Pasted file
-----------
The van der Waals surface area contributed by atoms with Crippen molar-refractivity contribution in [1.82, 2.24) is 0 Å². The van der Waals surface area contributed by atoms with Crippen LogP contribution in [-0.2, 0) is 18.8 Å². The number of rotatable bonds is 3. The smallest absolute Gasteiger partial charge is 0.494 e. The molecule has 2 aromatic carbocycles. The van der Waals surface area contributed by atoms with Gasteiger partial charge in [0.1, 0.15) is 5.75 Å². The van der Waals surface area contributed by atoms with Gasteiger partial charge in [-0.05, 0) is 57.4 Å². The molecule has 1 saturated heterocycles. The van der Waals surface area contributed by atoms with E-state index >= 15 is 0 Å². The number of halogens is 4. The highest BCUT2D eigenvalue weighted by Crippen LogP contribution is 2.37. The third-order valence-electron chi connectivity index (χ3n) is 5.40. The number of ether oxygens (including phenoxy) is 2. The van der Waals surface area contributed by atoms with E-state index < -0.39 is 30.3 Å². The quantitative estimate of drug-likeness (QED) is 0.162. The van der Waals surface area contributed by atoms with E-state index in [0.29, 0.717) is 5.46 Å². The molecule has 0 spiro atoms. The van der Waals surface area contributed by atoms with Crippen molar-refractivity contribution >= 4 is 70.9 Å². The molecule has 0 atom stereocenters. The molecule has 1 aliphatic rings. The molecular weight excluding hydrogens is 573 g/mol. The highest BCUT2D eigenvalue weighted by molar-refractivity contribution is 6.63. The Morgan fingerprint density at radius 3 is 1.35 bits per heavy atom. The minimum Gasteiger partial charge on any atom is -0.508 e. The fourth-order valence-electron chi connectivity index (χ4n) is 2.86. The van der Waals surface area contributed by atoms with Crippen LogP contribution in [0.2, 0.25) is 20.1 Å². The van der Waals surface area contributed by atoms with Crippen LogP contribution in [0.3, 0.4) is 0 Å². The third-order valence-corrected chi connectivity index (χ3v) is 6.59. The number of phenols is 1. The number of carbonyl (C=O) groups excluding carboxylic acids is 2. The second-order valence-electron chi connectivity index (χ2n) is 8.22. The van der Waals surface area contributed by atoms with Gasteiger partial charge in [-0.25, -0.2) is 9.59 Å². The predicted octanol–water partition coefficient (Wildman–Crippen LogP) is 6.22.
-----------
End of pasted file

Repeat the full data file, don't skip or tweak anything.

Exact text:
The van der Waals surface area contributed by atoms with Crippen molar-refractivity contribution in [1.82, 2.24) is 0 Å². The van der Waals surface area contributed by atoms with Crippen LogP contribution in [-0.2, 0) is 18.8 Å². The number of rotatable bonds is 3. The smallest absolute Gasteiger partial charge is 0.494 e. The molecule has 2 aromatic carbocycles. The van der Waals surface area contributed by atoms with Gasteiger partial charge in [0.1, 0.15) is 5.75 Å². The van der Waals surface area contributed by atoms with Gasteiger partial charge in [-0.05, 0) is 57.4 Å². The molecule has 1 saturated heterocycles. The van der Waals surface area contributed by atoms with E-state index >= 15 is 0 Å². The number of halogens is 4. The highest BCUT2D eigenvalue weighted by Crippen LogP contribution is 2.37. The third-order valence-electron chi connectivity index (χ3n) is 5.40. The number of ether oxygens (including phenoxy) is 2. The van der Waals surface area contributed by atoms with E-state index < -0.39 is 30.3 Å². The quantitative estimate of drug-likeness (QED) is 0.162. The van der Waals surface area contributed by atoms with E-state index in [0.29, 0.717) is 5.46 Å². The molecule has 0 spiro atoms. The van der Waals surface area contributed by atoms with Crippen molar-refractivity contribution >= 4 is 70.9 Å². The molecule has 0 atom stereocenters. The molecule has 1 aliphatic rings. The molecular weight excluding hydrogens is 573 g/mol. The highest BCUT2D eigenvalue weighted by molar-refractivity contribution is 6.63. The Morgan fingerprint density at radius 3 is 1.35 bits per heavy atom. The minimum Gasteiger partial charge on any atom is -0.508 e. The fourth-order valence-electron chi connectivity index (χ4n) is 2.86. The van der Waals surface area contributed by atoms with Crippen LogP contribution in [0.2, 0.25) is 20.1 Å². The van der Waals surface area contributed by atoms with Crippen LogP contribution in [0.3, 0.4) is 0 Å². The third-order valence-corrected chi connectivity index (χ3v) is 6.59. The number of phenols is 1. The number of carbonyl (C=O) groups excluding carboxylic acids is 2. The second-order valence-electron chi connectivity index (χ2n) is 8.22. The van der Waals surface area contributed by atoms with Gasteiger partial charge in [-0.25, -0.2) is 9.59 Å². The predicted octanol–water partition coefficient (Wildman–Crippen LogP) is 6.22.